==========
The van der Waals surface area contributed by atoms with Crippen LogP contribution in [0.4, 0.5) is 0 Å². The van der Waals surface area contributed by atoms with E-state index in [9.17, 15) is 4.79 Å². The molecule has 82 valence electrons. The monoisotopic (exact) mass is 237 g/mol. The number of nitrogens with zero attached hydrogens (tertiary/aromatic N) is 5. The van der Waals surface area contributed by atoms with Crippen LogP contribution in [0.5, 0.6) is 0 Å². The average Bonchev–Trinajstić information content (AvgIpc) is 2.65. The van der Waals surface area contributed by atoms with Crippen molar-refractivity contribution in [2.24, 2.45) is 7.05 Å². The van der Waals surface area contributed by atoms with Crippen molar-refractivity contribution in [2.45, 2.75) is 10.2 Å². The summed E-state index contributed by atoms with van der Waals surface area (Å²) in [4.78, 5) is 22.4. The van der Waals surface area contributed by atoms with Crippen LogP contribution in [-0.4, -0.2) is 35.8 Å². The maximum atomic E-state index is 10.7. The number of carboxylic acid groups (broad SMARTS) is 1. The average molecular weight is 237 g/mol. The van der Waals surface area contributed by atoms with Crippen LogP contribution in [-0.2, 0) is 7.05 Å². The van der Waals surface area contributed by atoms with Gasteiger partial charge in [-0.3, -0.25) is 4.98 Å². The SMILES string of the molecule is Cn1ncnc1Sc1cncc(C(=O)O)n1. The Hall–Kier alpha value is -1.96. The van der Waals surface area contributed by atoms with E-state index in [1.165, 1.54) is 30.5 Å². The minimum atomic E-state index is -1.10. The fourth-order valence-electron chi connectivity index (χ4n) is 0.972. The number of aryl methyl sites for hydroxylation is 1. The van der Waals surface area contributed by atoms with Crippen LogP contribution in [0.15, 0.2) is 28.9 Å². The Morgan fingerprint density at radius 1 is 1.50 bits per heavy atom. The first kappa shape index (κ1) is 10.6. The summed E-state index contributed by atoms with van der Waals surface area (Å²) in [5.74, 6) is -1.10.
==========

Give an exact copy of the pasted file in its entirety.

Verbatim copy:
The van der Waals surface area contributed by atoms with Crippen LogP contribution in [0.4, 0.5) is 0 Å². The van der Waals surface area contributed by atoms with E-state index in [9.17, 15) is 4.79 Å². The molecule has 82 valence electrons. The monoisotopic (exact) mass is 237 g/mol. The number of nitrogens with zero attached hydrogens (tertiary/aromatic N) is 5. The van der Waals surface area contributed by atoms with Crippen LogP contribution in [0.5, 0.6) is 0 Å². The average Bonchev–Trinajstić information content (AvgIpc) is 2.65. The van der Waals surface area contributed by atoms with Crippen molar-refractivity contribution in [2.24, 2.45) is 7.05 Å². The van der Waals surface area contributed by atoms with Crippen molar-refractivity contribution in [2.45, 2.75) is 10.2 Å². The summed E-state index contributed by atoms with van der Waals surface area (Å²) in [4.78, 5) is 22.4. The van der Waals surface area contributed by atoms with Crippen LogP contribution in [-0.4, -0.2) is 35.8 Å². The maximum atomic E-state index is 10.7. The number of carboxylic acid groups (broad SMARTS) is 1. The average molecular weight is 237 g/mol. The van der Waals surface area contributed by atoms with Crippen LogP contribution in [-0.2, 0) is 7.05 Å². The van der Waals surface area contributed by atoms with Gasteiger partial charge in [-0.3, -0.25) is 4.98 Å². The SMILES string of the molecule is Cn1ncnc1Sc1cncc(C(=O)O)n1. The Hall–Kier alpha value is -1.96. The van der Waals surface area contributed by atoms with E-state index in [1.165, 1.54) is 30.5 Å². The minimum atomic E-state index is -1.10. The fourth-order valence-electron chi connectivity index (χ4n) is 0.972. The number of aryl methyl sites for hydroxylation is 1. The van der Waals surface area contributed by atoms with Crippen LogP contribution in [0.15, 0.2) is 28.9 Å². The Morgan fingerprint density at radius 1 is 1.50 bits per heavy atom. The first kappa shape index (κ1) is 10.6. The summed E-state index contributed by atoms with van der Waals surface area (Å²) in [5.74, 6) is -1.10.